Newsquest has announced a fresh round of redundancies at its Midlands South operation despite achieving a ‘massive surge in profits”, according to the NUJ.
The union noted that Newsquest Midlands South’s company accounts for the 2010 financial year show a 40 per cent rise in profit after tax to £5.2m, on 1.6 per cent fall in turnover to £23.7m.
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Two weeks ago managers at Newsquest Midlands South – publishers of the Worcester News and Kidderminster Shuttle – announced a restructure that would result in the loss of seven editorial jobs, according to the NUJ.
The accounts reveal that in the 2010 financial year the wage bill at this division of the company fell 6 per cent from £8.2m to £7.8m, with the total number of staff falling from 337 to 318.
‘In the latest proposals, as well as cutting editor, newsdesk, reporter and photographic roles, the company wants to create a sports subbing hub in Worcester that would affect the Stourbridge and Hereford operations,’the NUJ said.
‘Last year the company carried out the switch of news subbing at these centres against strong opposition from the NUJ chapel at Stourbridge in which members warned against the impact this would have on the newspapers’ quality.”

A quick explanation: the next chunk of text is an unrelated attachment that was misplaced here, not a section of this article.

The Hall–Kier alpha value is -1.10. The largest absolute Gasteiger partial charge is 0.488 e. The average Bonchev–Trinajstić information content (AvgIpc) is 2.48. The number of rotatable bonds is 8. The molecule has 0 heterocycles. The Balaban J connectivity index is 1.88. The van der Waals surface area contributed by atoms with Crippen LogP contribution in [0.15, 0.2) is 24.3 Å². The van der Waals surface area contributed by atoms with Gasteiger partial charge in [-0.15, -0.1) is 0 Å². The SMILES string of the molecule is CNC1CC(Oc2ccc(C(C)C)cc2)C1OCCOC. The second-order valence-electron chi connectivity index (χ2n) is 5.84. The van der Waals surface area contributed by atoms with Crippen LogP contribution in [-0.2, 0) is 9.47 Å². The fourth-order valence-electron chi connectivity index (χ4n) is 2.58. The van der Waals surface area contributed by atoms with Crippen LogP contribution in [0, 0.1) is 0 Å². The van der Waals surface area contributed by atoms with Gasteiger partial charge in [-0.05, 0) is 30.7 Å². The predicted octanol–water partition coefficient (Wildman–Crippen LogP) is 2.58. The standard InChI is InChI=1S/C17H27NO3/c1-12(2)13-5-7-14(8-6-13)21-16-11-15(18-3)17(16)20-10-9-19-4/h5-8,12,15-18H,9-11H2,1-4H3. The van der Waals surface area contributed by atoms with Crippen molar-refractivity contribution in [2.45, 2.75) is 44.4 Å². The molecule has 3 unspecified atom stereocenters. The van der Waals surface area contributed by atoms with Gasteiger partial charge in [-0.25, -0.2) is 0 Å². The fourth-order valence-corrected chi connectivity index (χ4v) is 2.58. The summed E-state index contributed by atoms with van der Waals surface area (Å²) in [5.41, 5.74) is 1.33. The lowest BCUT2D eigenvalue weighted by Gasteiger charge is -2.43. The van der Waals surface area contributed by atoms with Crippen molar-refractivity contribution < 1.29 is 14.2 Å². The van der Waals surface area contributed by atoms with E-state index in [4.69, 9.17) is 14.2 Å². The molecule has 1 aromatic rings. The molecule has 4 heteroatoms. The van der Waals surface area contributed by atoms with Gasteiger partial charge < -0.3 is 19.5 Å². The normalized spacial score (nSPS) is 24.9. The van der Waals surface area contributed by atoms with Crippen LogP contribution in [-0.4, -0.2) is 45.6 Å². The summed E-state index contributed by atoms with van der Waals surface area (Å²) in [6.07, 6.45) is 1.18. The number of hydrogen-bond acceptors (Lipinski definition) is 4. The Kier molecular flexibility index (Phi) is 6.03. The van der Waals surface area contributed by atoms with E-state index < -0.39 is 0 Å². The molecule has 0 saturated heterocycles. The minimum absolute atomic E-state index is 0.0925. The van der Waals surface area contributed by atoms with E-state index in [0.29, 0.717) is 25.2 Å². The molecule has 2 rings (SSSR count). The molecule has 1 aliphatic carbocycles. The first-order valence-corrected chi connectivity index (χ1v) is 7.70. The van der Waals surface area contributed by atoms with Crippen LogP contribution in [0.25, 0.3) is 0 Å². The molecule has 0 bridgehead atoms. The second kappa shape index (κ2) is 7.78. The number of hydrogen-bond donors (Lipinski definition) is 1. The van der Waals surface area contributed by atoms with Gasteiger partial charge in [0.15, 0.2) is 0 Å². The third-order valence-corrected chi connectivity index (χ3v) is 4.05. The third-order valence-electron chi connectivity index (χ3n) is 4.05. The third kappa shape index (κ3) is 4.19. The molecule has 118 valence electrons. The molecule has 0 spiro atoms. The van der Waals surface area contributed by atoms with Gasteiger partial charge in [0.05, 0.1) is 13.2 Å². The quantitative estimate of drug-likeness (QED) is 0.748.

NUJ Northern and Midlands organiser Chris Morley said: ‘It is clear from the accounts that Newsquest is taking its staff for a ride by constantly telling them the business is suffering and cuts are needed – but failing to inform them that the huge profits are still rolling in.
‘The NUJ challenges managers at Newsquest Midlands South to properly demonstrate that more redundancies are a necessity for survival – and not just a ploy to keep chief executive Paul Davidson in the luxury to which he is accustomed on his £612,000 salary.
‘The company has many renowned titles here, some going back 320 years to the dawn of newspapers, and has a responsibility to their communities – not just shovelling money across the Atlantic to American shareholders of the parent group Gannett.
‘We believe that if Newsquest wants to be seen to be acting responsibly and for its Code of Conduct and Ethics Policy to be anything more than just hot air, it must listen to its own instructions. It must stop the sackings to give journalists enough of a break to produce the quality work needed to keep their titles in business for the long term.”
Press Gazette contacted Newsquest chief executive Paul Davidson for a comment on this story. He was not available to speak to us.
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